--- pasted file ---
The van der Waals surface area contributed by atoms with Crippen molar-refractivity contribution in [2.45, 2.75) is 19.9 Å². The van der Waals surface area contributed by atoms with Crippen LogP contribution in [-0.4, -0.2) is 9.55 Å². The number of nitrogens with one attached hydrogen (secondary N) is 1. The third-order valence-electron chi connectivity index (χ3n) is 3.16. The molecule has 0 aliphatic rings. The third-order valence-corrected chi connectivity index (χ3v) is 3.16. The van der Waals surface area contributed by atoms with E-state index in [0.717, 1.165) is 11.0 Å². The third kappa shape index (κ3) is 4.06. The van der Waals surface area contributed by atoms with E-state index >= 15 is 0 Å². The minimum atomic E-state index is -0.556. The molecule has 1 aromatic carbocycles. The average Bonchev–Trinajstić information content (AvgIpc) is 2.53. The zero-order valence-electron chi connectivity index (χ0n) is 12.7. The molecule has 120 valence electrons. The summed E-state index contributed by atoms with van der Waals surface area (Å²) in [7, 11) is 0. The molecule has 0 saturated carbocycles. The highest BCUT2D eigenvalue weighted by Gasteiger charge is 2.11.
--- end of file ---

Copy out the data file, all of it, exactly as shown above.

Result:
The van der Waals surface area contributed by atoms with Crippen molar-refractivity contribution in [2.45, 2.75) is 19.9 Å². The van der Waals surface area contributed by atoms with Crippen LogP contribution in [-0.4, -0.2) is 9.55 Å². The number of nitrogens with one attached hydrogen (secondary N) is 1. The third-order valence-electron chi connectivity index (χ3n) is 3.16. The molecule has 0 aliphatic rings. The third-order valence-corrected chi connectivity index (χ3v) is 3.16. The van der Waals surface area contributed by atoms with E-state index in [0.717, 1.165) is 11.0 Å². The third kappa shape index (κ3) is 4.06. The van der Waals surface area contributed by atoms with E-state index >= 15 is 0 Å². The minimum atomic E-state index is -0.556. The molecule has 1 aromatic carbocycles. The average Bonchev–Trinajstić information content (AvgIpc) is 2.53. The zero-order valence-electron chi connectivity index (χ0n) is 12.7. The molecule has 120 valence electrons. The summed E-state index contributed by atoms with van der Waals surface area (Å²) in [7, 11) is 0. The molecule has 0 saturated carbocycles. The highest BCUT2D eigenvalue weighted by Gasteiger charge is 2.11.